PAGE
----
I’d already read most of them before her passing last year but I wanted to revisit them anyway.

If anyone knows anything about Carrie’s life or has read her fiction, nothing in Wishful Drinking will be new to you. Having said that, her sharp wit is in full effect in this book so it’s a great introduction to the kind of clever humour Carrie will be remembered for.

How to Say I Love You in Indian by Gyasi Ross

I picked this up after recently subscribing to Ross’ podcast, Breakdances with Wolves. I like the way Ross gets his points of view across and wanted to dive a little deeper into his body of work.

HTSILYII is a collection of love-themed short stories. But don’t be fooled – this is no romance book. Ross’ tales instead focus on the love between native families, friends, and community. This is a really enjoyable and, oftentimes, moving collection. Ross has a strong voice that commands attention but never feels overbearing. I’ll definitely be on the lookout for his other book.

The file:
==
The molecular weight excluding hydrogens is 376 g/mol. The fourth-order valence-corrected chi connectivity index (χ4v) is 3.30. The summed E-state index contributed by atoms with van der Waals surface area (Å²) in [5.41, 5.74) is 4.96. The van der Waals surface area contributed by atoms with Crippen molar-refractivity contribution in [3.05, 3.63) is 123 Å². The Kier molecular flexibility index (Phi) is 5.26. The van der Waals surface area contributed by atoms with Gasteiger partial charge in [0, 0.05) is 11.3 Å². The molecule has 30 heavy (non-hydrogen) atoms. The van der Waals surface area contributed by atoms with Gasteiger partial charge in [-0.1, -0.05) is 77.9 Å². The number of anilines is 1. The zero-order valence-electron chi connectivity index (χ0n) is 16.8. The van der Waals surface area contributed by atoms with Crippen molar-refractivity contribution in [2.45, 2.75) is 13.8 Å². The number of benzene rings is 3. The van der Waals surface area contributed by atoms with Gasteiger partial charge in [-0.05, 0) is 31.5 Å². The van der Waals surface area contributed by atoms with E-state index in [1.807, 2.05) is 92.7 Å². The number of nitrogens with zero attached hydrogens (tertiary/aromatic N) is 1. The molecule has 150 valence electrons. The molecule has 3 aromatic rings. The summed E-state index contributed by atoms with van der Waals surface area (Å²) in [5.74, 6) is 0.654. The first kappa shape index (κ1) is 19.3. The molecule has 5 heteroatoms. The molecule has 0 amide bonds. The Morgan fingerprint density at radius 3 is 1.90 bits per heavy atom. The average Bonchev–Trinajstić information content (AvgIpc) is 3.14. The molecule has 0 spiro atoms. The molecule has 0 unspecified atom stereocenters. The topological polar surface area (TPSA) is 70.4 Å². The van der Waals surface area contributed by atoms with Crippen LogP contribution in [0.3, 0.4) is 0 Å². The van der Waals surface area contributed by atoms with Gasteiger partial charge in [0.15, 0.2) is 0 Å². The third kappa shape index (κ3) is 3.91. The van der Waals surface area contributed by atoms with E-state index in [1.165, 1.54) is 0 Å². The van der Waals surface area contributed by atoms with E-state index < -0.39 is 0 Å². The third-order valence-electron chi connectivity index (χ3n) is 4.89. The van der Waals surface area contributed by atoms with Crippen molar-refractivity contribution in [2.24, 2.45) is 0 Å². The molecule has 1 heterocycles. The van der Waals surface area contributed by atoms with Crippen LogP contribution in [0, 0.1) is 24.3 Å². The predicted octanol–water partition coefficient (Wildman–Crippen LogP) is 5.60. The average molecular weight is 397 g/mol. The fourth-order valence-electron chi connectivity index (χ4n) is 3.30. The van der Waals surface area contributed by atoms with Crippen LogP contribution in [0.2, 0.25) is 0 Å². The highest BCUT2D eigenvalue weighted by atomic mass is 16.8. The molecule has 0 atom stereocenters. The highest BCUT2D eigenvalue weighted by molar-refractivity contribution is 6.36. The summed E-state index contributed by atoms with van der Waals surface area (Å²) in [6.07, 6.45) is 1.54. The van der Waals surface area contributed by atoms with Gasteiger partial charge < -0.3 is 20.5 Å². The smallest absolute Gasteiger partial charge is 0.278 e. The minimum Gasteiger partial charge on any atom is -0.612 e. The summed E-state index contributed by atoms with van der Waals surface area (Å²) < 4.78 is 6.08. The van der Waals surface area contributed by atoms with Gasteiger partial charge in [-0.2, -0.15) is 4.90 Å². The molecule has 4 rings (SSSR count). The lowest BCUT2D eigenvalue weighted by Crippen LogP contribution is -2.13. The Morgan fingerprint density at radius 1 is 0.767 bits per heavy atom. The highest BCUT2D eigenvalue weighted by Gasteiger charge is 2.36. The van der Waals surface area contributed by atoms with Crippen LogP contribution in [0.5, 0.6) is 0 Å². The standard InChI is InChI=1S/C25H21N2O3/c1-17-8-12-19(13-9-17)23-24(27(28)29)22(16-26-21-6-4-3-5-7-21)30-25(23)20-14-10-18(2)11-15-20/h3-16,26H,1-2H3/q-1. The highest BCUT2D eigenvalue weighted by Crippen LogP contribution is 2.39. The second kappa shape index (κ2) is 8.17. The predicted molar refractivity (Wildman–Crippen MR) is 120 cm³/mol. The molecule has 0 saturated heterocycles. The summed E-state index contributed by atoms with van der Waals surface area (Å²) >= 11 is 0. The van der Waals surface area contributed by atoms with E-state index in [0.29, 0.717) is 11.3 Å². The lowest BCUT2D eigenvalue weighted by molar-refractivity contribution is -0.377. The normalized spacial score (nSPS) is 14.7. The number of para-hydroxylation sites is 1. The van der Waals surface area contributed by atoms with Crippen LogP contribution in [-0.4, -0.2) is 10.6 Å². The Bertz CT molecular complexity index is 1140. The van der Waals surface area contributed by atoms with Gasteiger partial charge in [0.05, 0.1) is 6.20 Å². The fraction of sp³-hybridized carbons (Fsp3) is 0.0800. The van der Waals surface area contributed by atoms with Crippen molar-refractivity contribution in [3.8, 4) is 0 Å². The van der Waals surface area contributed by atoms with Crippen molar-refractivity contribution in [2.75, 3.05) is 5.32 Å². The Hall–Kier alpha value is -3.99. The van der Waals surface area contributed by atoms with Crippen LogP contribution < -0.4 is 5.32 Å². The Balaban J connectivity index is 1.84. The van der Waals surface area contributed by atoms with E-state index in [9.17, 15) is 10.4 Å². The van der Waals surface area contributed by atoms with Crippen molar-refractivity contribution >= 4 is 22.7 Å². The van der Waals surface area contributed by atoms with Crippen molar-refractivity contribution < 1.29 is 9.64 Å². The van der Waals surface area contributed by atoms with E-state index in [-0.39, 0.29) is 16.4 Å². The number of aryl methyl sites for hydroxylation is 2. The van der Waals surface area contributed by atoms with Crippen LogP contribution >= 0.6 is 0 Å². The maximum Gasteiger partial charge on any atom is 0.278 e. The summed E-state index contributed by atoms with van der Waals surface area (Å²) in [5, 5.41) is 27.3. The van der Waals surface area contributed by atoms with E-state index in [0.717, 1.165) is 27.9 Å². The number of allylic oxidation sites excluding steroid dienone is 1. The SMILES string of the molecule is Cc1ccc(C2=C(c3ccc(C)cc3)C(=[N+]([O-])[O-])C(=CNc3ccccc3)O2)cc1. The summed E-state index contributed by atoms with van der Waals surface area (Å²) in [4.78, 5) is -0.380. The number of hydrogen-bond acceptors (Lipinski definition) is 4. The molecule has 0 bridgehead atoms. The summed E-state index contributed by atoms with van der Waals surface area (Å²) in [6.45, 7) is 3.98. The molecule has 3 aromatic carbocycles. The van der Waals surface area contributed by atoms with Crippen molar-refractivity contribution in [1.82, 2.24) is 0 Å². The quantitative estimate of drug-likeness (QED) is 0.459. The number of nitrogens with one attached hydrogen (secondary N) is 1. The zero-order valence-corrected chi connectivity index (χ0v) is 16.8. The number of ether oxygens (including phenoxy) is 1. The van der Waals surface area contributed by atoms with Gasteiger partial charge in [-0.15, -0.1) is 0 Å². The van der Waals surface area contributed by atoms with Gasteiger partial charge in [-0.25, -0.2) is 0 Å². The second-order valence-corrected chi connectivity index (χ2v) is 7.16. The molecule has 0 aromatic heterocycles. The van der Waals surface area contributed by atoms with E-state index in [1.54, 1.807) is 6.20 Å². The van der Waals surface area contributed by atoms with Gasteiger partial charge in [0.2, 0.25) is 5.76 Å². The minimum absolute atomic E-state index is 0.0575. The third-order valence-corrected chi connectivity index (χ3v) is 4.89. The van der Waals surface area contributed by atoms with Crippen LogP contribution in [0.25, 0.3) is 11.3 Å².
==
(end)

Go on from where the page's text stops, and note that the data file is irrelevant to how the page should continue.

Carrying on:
Shockaholic by Carrie Fisher

Another Carrie book! Of course! This one was new to me and focuses on the author’s experiences with shock treatment.

Carrie was known to be very open with her addiction struggles and battle with bipolar disorder. But her having used this form of treatment was something new to me.

A large part of the book also focuses on her (largely estranged) relationship with her father, which was poignant but also, once again, full of Fisher’s trademark humour.

I loved it. I just love Carrie Fisher’s voice. You can’t go wrong with it.

Old Indian Legends by Zitkala-Sa

I read Zitkala-Sa’s autobiographical stories earlier this year, about being sent to a boarding school where her heritage was forcibly stripped from her.